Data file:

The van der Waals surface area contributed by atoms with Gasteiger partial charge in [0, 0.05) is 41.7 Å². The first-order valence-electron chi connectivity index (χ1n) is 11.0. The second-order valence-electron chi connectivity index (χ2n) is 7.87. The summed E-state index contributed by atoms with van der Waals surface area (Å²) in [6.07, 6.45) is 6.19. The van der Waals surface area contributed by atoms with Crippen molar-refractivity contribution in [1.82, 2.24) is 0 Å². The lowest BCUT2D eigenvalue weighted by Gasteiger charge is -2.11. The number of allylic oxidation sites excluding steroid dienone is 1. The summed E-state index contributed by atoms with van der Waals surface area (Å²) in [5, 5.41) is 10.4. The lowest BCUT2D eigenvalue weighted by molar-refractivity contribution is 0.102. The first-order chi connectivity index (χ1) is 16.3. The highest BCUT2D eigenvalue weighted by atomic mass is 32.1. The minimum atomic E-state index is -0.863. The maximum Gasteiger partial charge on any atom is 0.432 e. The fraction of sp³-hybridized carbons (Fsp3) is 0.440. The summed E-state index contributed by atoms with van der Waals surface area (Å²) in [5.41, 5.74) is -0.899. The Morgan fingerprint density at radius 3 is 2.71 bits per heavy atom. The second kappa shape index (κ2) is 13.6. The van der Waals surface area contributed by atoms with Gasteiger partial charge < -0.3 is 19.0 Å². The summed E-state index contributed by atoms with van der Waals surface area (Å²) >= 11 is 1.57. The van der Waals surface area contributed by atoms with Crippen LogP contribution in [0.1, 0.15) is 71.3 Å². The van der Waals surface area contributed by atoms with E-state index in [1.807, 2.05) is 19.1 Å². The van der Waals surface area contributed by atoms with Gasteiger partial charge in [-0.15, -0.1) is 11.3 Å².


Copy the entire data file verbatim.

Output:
The van der Waals surface area contributed by atoms with Gasteiger partial charge in [0, 0.05) is 41.7 Å². The first-order valence-electron chi connectivity index (χ1n) is 11.0. The second-order valence-electron chi connectivity index (χ2n) is 7.87. The summed E-state index contributed by atoms with van der Waals surface area (Å²) in [6.07, 6.45) is 6.19. The van der Waals surface area contributed by atoms with Crippen molar-refractivity contribution in [1.82, 2.24) is 0 Å². The lowest BCUT2D eigenvalue weighted by Gasteiger charge is -2.11. The number of allylic oxidation sites excluding steroid dienone is 1. The summed E-state index contributed by atoms with van der Waals surface area (Å²) in [5, 5.41) is 10.4. The lowest BCUT2D eigenvalue weighted by molar-refractivity contribution is 0.102. The first-order chi connectivity index (χ1) is 16.3. The highest BCUT2D eigenvalue weighted by atomic mass is 32.1. The minimum atomic E-state index is -0.863. The maximum Gasteiger partial charge on any atom is 0.432 e. The fraction of sp³-hybridized carbons (Fsp3) is 0.440. The summed E-state index contributed by atoms with van der Waals surface area (Å²) in [5.41, 5.74) is -0.899. The Morgan fingerprint density at radius 3 is 2.71 bits per heavy atom. The second kappa shape index (κ2) is 13.6. The van der Waals surface area contributed by atoms with Gasteiger partial charge < -0.3 is 19.0 Å². The summed E-state index contributed by atoms with van der Waals surface area (Å²) >= 11 is 1.57. The van der Waals surface area contributed by atoms with Crippen LogP contribution in [0.1, 0.15) is 71.3 Å². The van der Waals surface area contributed by atoms with E-state index in [1.807, 2.05) is 19.1 Å². The van der Waals surface area contributed by atoms with Gasteiger partial charge in [-0.15, -0.1) is 11.3 Å².